There are also a huge number of celebrities, musicians, physical trainers and others live-streaming dance parties, workouts and chats while socially distancing – check the social media profiles of your favourites to join in or search on YouTube.

The Body Coach (Joe Wicks) does a daily 30-minute workout for children every morning at 9am on his YouTube channel.

Kent Community Health NHS Foundation Trust

Mental health and emotional wellbeing

Naturally, you may be feeling worried or anxious due to the unprecedented challenges we are facing.

You may find your mood and feelings are affected and you may feel low, worried or have problems sleeping. You might miss being outside with other people if you are social distancing or self-isolating.

At times like these, it can be easy to fall into unhealthy patterns of behaviour which, in turn, can make you feel worse.

There are simple things you can do that may help, to stay mentally and physically active during this time such as:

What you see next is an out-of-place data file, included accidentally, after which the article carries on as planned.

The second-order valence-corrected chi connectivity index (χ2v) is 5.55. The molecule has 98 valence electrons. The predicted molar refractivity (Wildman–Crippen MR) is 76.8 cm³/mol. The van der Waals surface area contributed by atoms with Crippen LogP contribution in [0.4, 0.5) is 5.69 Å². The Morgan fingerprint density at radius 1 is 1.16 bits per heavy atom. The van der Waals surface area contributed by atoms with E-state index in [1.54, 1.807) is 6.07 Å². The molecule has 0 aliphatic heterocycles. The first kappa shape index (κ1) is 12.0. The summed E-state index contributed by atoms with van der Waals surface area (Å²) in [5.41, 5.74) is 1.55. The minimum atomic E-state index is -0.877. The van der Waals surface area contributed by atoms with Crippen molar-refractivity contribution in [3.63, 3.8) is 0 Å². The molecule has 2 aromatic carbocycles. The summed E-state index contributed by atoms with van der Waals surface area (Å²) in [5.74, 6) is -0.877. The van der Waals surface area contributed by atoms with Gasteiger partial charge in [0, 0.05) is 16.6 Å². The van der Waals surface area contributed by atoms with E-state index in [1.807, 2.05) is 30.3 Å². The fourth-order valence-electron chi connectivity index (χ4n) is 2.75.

• Look for ideas of exercises you can do at home on the NHS website.
  • Spend time doing things you enjoy when you have time – this might include reading, cooking, other indoor hobbies or listening to or watching favourite radio or TV programmes.
  • Try to eat healthy, well-balanced meals, drink enough water, regularly exercise and try to avoid smoking, alcohol and drugs.
  • Keep your windows open to let in fresh air, get some natural sunlight if you can or get outside into the garden. You can also go for a walk outdoors if you stay more than two metres away from others.

Further information on looking after your mental health during this time is available below: